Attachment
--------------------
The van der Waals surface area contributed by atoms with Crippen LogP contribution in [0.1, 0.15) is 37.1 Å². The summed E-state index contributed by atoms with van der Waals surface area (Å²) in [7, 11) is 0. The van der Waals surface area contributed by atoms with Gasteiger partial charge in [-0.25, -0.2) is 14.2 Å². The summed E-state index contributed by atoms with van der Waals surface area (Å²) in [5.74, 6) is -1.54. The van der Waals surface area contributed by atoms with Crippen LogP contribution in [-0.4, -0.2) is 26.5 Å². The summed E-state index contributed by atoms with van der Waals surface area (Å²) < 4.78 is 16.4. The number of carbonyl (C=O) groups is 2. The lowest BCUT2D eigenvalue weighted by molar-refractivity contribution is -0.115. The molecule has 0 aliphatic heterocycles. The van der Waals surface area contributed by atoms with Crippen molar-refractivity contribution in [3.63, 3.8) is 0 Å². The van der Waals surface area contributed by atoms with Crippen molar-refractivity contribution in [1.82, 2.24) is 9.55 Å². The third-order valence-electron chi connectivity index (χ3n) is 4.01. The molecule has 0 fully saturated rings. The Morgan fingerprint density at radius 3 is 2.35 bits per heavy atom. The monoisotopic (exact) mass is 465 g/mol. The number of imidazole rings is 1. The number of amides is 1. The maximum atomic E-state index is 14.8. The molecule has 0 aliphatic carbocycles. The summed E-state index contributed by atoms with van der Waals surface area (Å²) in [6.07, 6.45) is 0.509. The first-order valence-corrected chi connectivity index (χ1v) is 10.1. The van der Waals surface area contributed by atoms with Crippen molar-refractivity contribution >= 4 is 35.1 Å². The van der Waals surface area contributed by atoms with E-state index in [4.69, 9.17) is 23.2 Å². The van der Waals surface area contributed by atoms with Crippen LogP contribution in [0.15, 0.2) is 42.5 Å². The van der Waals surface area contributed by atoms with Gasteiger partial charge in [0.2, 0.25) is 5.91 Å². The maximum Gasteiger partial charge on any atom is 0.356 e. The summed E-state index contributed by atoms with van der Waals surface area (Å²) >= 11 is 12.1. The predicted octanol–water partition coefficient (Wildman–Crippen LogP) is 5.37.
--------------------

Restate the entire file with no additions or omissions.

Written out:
The van der Waals surface area contributed by atoms with Crippen LogP contribution in [0.1, 0.15) is 37.1 Å². The summed E-state index contributed by atoms with van der Waals surface area (Å²) in [7, 11) is 0. The van der Waals surface area contributed by atoms with Gasteiger partial charge in [-0.25, -0.2) is 14.2 Å². The summed E-state index contributed by atoms with van der Waals surface area (Å²) in [5.74, 6) is -1.54. The van der Waals surface area contributed by atoms with Crippen LogP contribution in [-0.4, -0.2) is 26.5 Å². The summed E-state index contributed by atoms with van der Waals surface area (Å²) < 4.78 is 16.4. The number of carbonyl (C=O) groups is 2. The lowest BCUT2D eigenvalue weighted by molar-refractivity contribution is -0.115. The molecule has 0 aliphatic heterocycles. The van der Waals surface area contributed by atoms with Crippen molar-refractivity contribution in [3.63, 3.8) is 0 Å². The van der Waals surface area contributed by atoms with Crippen molar-refractivity contribution in [1.82, 2.24) is 9.55 Å². The third-order valence-electron chi connectivity index (χ3n) is 4.01. The molecule has 0 fully saturated rings. The Morgan fingerprint density at radius 3 is 2.35 bits per heavy atom. The monoisotopic (exact) mass is 465 g/mol. The number of imidazole rings is 1. The number of amides is 1. The maximum atomic E-state index is 14.8. The molecule has 0 aliphatic carbocycles. The summed E-state index contributed by atoms with van der Waals surface area (Å²) in [6.07, 6.45) is 0.509. The first-order valence-corrected chi connectivity index (χ1v) is 10.1. The van der Waals surface area contributed by atoms with Crippen molar-refractivity contribution >= 4 is 35.1 Å². The van der Waals surface area contributed by atoms with E-state index in [4.69, 9.17) is 23.2 Å². The van der Waals surface area contributed by atoms with Crippen LogP contribution in [0.15, 0.2) is 42.5 Å². The van der Waals surface area contributed by atoms with Gasteiger partial charge in [0.2, 0.25) is 5.91 Å². The maximum Gasteiger partial charge on any atom is 0.356 e. The summed E-state index contributed by atoms with van der Waals surface area (Å²) >= 11 is 12.1. The predicted octanol–water partition coefficient (Wildman–Crippen LogP) is 5.37.